What is Juneteenth? Why the June 19 holiday matters...


Not long ago, Juneteenth was one of the more obscure days on the calendar. Despite the fact it's been around since 1865, the June 19 holiday gained real national attention in 2020, after the deaths of George Floyd, Breonna Taylor, Ahmaud Arbery, Rayshard Brooks and others sparked Black Lives Matter protests against police brutality and systematic violence aimed at Black Americans.


In fact, Juneteenth -- a portmanteau of the day it's celebrated -- marks the freedom of enslaved Black people in the US. It's also known as Freedom Day or Jubilee Day. Observed by millions of Black Americans, it's commemorated to some degree in nearly every US state. Major companies like Spotify, Twitter and Lyft added Juneteenth to their calendars for the first time in 2020. Google made Juneteenth an official calendar holiday, too. (Apple's calendar already noted it.)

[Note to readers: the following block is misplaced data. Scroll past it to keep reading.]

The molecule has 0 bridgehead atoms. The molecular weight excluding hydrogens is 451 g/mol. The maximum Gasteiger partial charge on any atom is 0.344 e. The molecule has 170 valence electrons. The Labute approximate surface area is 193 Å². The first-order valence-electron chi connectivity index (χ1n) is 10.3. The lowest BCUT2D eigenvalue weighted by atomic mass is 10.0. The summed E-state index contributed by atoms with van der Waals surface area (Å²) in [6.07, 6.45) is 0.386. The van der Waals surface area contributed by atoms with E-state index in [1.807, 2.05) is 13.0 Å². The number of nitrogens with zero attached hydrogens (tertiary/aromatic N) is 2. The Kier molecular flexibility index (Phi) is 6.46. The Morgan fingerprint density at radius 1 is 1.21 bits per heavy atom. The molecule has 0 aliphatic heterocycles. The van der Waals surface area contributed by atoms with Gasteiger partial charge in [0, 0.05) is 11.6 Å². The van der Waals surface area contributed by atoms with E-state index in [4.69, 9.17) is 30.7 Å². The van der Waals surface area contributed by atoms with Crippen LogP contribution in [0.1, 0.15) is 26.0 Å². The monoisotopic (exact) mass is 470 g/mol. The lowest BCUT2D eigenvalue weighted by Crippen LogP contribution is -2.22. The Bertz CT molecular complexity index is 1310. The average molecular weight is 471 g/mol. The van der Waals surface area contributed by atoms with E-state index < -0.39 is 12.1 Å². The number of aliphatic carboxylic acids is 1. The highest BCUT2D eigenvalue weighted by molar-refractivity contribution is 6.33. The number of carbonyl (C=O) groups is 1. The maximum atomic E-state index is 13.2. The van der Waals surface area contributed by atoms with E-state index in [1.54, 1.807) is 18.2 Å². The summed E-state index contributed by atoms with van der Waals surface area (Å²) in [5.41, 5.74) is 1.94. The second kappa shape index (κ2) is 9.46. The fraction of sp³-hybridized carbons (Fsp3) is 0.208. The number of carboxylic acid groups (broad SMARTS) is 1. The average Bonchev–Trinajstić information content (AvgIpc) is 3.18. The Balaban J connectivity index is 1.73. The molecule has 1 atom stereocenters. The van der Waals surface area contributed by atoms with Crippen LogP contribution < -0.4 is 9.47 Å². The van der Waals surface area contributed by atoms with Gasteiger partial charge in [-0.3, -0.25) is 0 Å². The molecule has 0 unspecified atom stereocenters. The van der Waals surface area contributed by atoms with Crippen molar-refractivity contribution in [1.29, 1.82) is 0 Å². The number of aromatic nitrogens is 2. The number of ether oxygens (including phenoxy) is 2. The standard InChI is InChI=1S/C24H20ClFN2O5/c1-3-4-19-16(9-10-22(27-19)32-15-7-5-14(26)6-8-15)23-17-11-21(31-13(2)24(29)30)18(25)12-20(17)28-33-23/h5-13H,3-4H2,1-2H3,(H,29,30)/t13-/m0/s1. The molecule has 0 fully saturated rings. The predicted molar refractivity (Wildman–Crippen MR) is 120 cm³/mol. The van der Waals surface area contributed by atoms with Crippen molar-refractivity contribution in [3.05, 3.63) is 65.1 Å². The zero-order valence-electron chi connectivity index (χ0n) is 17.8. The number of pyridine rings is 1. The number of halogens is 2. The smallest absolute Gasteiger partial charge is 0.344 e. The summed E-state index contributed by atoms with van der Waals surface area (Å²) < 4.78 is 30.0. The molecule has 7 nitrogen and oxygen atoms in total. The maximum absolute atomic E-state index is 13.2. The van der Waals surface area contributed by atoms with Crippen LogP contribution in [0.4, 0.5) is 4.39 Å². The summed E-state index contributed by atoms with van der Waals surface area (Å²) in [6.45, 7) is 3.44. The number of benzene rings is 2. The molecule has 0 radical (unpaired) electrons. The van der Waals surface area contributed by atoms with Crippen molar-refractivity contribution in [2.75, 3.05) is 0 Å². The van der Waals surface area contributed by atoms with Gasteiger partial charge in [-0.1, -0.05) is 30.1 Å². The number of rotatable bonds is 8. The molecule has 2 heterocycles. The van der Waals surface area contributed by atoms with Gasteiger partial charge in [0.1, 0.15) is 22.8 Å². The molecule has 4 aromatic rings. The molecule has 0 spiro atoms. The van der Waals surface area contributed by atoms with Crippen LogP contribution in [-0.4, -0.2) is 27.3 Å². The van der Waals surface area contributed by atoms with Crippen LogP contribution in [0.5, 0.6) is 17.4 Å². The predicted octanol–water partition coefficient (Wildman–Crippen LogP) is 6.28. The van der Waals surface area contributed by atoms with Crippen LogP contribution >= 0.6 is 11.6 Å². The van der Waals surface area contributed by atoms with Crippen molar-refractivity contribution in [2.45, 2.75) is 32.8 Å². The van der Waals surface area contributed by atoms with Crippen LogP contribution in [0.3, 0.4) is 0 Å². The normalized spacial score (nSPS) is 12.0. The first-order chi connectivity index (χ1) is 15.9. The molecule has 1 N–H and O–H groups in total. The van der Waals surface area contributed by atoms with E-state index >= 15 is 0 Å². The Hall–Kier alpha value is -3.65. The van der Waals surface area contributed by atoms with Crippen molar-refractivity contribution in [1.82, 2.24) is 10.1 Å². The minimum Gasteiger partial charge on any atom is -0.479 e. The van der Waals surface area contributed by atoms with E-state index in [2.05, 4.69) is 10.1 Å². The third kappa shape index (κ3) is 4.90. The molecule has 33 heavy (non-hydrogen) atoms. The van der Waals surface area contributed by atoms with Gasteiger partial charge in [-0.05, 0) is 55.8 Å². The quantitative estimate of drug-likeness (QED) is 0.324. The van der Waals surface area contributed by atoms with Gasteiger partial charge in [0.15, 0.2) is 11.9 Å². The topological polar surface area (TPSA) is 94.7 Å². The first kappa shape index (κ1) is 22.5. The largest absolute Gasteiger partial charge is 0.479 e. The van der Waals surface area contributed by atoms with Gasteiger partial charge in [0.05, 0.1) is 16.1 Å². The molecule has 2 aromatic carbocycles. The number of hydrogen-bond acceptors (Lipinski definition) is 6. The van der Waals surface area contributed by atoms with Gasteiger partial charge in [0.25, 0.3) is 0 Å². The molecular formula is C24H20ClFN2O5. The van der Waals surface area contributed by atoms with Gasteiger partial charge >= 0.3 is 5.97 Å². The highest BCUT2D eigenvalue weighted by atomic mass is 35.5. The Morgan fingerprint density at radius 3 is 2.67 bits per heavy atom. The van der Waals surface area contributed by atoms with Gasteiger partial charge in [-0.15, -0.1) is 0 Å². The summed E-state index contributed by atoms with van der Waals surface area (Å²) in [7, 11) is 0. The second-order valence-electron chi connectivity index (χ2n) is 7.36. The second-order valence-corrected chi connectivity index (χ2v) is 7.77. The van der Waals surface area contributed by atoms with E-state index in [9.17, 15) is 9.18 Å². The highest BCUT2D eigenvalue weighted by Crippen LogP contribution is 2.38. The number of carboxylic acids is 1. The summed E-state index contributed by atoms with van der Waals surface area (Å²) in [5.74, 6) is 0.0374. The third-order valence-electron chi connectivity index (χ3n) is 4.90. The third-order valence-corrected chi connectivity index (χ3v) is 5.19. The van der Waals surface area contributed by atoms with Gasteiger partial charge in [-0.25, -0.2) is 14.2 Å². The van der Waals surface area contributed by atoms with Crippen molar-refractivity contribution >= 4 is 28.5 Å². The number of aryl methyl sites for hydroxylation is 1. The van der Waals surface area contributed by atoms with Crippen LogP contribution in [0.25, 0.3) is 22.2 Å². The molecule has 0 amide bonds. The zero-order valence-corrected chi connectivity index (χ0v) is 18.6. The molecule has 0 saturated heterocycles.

In the last year, there's been a more concerted effort to make Juneteenth a national holiday, including a petition on Change.org that has raised over 1.6 million signatures since it was introduced in 2020. Some companies and organizations also give employees the day off to observe the holiday. Last year, entrepreneur Elon Musk said he would make Juneteenth a permanent US holiday for his companies Tesla and SpaceX, though not a paid day off.


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